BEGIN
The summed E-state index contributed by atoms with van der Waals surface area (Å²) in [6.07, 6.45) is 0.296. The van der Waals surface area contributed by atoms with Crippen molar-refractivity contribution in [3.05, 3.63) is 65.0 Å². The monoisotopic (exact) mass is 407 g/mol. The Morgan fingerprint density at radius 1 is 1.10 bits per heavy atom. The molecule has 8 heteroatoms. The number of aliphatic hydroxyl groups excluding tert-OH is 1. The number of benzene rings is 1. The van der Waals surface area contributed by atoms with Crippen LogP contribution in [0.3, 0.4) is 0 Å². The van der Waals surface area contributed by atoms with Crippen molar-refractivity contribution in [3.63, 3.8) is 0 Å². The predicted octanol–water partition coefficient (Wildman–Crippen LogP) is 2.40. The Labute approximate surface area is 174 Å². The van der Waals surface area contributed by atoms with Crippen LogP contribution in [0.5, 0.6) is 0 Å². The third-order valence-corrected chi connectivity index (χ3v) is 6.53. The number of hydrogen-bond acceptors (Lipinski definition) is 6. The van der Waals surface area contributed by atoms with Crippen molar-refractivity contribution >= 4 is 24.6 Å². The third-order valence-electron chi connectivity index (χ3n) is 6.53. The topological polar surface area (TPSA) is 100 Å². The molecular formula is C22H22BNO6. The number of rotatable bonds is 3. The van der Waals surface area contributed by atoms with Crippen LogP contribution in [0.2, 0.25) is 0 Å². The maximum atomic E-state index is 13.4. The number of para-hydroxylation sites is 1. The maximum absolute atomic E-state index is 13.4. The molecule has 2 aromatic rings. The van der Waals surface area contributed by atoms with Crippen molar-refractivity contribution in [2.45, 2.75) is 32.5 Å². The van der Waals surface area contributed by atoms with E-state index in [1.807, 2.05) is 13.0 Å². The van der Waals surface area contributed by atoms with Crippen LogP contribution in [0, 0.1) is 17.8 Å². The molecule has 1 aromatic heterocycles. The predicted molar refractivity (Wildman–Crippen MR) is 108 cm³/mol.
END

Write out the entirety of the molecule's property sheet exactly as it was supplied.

The summed E-state index contributed by atoms with van der Waals surface area (Å²) in [6.07, 6.45) is 0.296. The van der Waals surface area contributed by atoms with Crippen molar-refractivity contribution in [3.05, 3.63) is 65.0 Å². The monoisotopic (exact) mass is 407 g/mol. The Morgan fingerprint density at radius 1 is 1.10 bits per heavy atom. The molecule has 8 heteroatoms. The number of aliphatic hydroxyl groups excluding tert-OH is 1. The number of benzene rings is 1. The van der Waals surface area contributed by atoms with Crippen LogP contribution in [0.3, 0.4) is 0 Å². The van der Waals surface area contributed by atoms with Crippen molar-refractivity contribution in [3.63, 3.8) is 0 Å². The predicted octanol–water partition coefficient (Wildman–Crippen LogP) is 2.40. The Labute approximate surface area is 174 Å². The van der Waals surface area contributed by atoms with Crippen LogP contribution in [0.5, 0.6) is 0 Å². The third-order valence-corrected chi connectivity index (χ3v) is 6.53. The number of hydrogen-bond acceptors (Lipinski definition) is 6. The van der Waals surface area contributed by atoms with Crippen molar-refractivity contribution >= 4 is 24.6 Å². The third-order valence-electron chi connectivity index (χ3n) is 6.53. The topological polar surface area (TPSA) is 100 Å². The molecular formula is C22H22BNO6. The number of rotatable bonds is 3. The van der Waals surface area contributed by atoms with Crippen LogP contribution in [0.2, 0.25) is 0 Å². The maximum atomic E-state index is 13.4. The number of para-hydroxylation sites is 1. The maximum absolute atomic E-state index is 13.4. The molecule has 2 aromatic rings. The van der Waals surface area contributed by atoms with Crippen molar-refractivity contribution in [2.45, 2.75) is 32.5 Å². The van der Waals surface area contributed by atoms with E-state index in [1.807, 2.05) is 13.0 Å². The van der Waals surface area contributed by atoms with Crippen LogP contribution in [0, 0.1) is 17.8 Å². The molecule has 1 aromatic heterocycles. The predicted molar refractivity (Wildman–Crippen MR) is 108 cm³/mol.